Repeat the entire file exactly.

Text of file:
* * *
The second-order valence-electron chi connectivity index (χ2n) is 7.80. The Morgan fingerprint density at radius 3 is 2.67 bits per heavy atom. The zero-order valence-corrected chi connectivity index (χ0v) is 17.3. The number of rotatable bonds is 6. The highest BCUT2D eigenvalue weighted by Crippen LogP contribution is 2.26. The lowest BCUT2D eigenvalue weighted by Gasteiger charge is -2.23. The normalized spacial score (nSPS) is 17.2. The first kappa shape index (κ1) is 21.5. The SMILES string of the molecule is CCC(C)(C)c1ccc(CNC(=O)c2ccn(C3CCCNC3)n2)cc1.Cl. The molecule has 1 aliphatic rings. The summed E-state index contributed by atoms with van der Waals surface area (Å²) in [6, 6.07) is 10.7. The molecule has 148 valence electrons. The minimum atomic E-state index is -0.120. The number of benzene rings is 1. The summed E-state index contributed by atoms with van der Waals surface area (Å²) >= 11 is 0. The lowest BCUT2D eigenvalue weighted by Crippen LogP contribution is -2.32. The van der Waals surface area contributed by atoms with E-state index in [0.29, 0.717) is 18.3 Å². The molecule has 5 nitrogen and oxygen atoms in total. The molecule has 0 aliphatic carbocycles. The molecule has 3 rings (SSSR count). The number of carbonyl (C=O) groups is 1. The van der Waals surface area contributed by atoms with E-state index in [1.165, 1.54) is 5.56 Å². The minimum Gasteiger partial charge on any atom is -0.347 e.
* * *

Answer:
The second-order valence-electron chi connectivity index (χ2n) is 7.80. The Morgan fingerprint density at radius 3 is 2.67 bits per heavy atom. The zero-order valence-corrected chi connectivity index (χ0v) is 17.3. The number of rotatable bonds is 6. The highest BCUT2D eigenvalue weighted by Crippen LogP contribution is 2.26. The lowest BCUT2D eigenvalue weighted by Gasteiger charge is -2.23. The normalized spacial score (nSPS) is 17.2. The first kappa shape index (κ1) is 21.5. The SMILES string of the molecule is CCC(C)(C)c1ccc(CNC(=O)c2ccn(C3CCCNC3)n2)cc1.Cl. The molecule has 1 aliphatic rings. The summed E-state index contributed by atoms with van der Waals surface area (Å²) in [6, 6.07) is 10.7. The molecule has 148 valence electrons. The minimum atomic E-state index is -0.120. The number of benzene rings is 1. The summed E-state index contributed by atoms with van der Waals surface area (Å²) >= 11 is 0. The lowest BCUT2D eigenvalue weighted by Crippen LogP contribution is -2.32. The van der Waals surface area contributed by atoms with E-state index in [0.29, 0.717) is 18.3 Å². The molecule has 5 nitrogen and oxygen atoms in total. The molecule has 0 aliphatic carbocycles. The molecule has 3 rings (SSSR count). The number of carbonyl (C=O) groups is 1. The van der Waals surface area contributed by atoms with E-state index in [1.165, 1.54) is 5.56 Å². The minimum Gasteiger partial charge on any atom is -0.347 e.